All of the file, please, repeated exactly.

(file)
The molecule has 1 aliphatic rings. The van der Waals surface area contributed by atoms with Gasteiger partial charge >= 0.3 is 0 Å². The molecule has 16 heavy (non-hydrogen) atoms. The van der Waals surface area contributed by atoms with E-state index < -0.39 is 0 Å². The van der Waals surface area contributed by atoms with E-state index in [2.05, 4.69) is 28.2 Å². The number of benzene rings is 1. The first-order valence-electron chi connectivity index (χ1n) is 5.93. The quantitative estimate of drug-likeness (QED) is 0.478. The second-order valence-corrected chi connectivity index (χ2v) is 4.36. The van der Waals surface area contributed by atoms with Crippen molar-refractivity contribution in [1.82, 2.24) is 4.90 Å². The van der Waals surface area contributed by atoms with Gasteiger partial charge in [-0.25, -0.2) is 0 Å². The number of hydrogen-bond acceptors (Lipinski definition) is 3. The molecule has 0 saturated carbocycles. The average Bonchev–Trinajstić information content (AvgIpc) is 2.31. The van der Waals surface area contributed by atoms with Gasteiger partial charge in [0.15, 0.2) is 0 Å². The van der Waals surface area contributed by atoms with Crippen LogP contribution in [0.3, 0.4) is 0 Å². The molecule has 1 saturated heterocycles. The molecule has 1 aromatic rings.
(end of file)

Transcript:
The molecule has 1 aliphatic rings. The van der Waals surface area contributed by atoms with Gasteiger partial charge >= 0.3 is 0 Å². The molecule has 16 heavy (non-hydrogen) atoms. The van der Waals surface area contributed by atoms with E-state index < -0.39 is 0 Å². The van der Waals surface area contributed by atoms with E-state index in [2.05, 4.69) is 28.2 Å². The number of benzene rings is 1. The first-order valence-electron chi connectivity index (χ1n) is 5.93. The quantitative estimate of drug-likeness (QED) is 0.478. The second-order valence-corrected chi connectivity index (χ2v) is 4.36. The van der Waals surface area contributed by atoms with Crippen molar-refractivity contribution in [1.82, 2.24) is 4.90 Å². The van der Waals surface area contributed by atoms with Gasteiger partial charge in [-0.25, -0.2) is 0 Å². The number of hydrogen-bond acceptors (Lipinski definition) is 3. The molecule has 0 saturated carbocycles. The average Bonchev–Trinajstić information content (AvgIpc) is 2.31. The van der Waals surface area contributed by atoms with Gasteiger partial charge in [0.15, 0.2) is 0 Å². The van der Waals surface area contributed by atoms with Crippen LogP contribution in [0.3, 0.4) is 0 Å². The molecule has 1 saturated heterocycles. The molecule has 1 aromatic rings.